Greed never goes extinct during troubling times

One of my favorite people, Jane Goodall, wisely recognizes that "it’s important to take advantage of the time we have, right now, because we never know how much longer we have left in this life."

That is so true …

My dad just spent a little more than a week in ICU. Besides being worried about him and scared about what the outcome could be, the feeling of powerlessness was overwhelming.

These are times that get us thinking, pondering life, the things we can change and others that we cannot control.

Goodall is one of the world’s most prominent and popular primatologists, ethologists, anthropologists and environmental activists. Despite all the adversities and setbacks, she continues to fight for the greater good. 

Why? 

Alice Outwater documents in her book "Water: A Natural History" how the colonization process affected our land and water and drove beavers to near extinction.

In the 1600s, "the beavers disappeared trap by trap, and hat by hat," Outwater writes on page 31. She continues to describe the effects that removing beavers from the environment had on everything else - wetlands, water quality, rivers and all the various species living in those environments that depended on ponds and wetlands created by beaver engineers. 

All gone.

"The primeval splendor of the land disappeared with the beaver’s demise."

Today, most people understand the connection between water, land and forests as well as our dependency on the earth resources and services - provided to us for free - that affect our health and way of living. People are a lot more aware of issues like those and are more willing to fight to preserve those resources.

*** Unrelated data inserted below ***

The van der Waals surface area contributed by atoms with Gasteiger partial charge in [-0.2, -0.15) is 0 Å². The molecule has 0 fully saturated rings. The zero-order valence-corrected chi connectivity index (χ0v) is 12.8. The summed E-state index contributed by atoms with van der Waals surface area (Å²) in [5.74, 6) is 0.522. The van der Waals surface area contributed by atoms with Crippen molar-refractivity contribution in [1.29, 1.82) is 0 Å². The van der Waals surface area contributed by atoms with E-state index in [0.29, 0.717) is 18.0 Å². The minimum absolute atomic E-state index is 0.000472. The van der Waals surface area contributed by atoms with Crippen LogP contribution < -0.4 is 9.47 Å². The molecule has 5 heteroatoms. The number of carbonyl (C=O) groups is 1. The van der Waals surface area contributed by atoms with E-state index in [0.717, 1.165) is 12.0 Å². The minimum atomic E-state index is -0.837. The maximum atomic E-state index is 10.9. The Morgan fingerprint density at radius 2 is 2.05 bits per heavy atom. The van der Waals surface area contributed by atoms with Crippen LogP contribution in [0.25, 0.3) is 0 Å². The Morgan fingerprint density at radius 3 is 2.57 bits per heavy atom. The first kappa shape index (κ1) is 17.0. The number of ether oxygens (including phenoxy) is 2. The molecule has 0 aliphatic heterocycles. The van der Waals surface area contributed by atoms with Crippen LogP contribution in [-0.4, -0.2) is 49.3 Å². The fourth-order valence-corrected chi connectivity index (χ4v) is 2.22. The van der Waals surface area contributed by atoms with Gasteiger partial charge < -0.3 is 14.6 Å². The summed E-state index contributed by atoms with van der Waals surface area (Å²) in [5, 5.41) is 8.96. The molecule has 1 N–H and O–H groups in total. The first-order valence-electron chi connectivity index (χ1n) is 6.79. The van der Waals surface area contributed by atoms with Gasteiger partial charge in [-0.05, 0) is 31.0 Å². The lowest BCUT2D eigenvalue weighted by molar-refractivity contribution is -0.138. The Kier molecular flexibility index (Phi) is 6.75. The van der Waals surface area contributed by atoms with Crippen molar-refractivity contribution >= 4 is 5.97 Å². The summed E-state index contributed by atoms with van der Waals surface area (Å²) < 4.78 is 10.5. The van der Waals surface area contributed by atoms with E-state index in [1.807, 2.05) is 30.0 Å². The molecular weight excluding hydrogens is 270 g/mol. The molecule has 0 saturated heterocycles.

Forest services have learned from past "well-intentioned mismanagement" and are able to apply more effective techniques that benefit the land long term. 

In the modern days, we have means to try to discourage and stop that kind of destruction through studies and lawsuits; grassroots movement to stop loggers and plant more trees; ecologists and biologists who keep track of habitats and populations and work to reestablish their numbers and prevent species extinction; and animal advocates fighting to save various species. 

But I am afraid it is not so much the gap in knowledge or lack of resources that profoundly affect the environment and our lives. It is the arrogance of the human species and greed that are driving destruction and animal extinction.

Despite what some might think, in the words of Mahatma Gandhi, "this planet can provide for human need but not for human greed."

Natural resources are depleting fast. The battle to preserve and restore habitats, build through sustainable development, educate people on the connection between nature, natural resources and humans (and our future!) and instill best practices into everyday living still continues. Like Goodall, we will probably never stop, but hopefully the level of destruction will diminish as ecological conscience grows.

In the meantime, we need to carry on the work because greed did not get extinct; animals and plants did.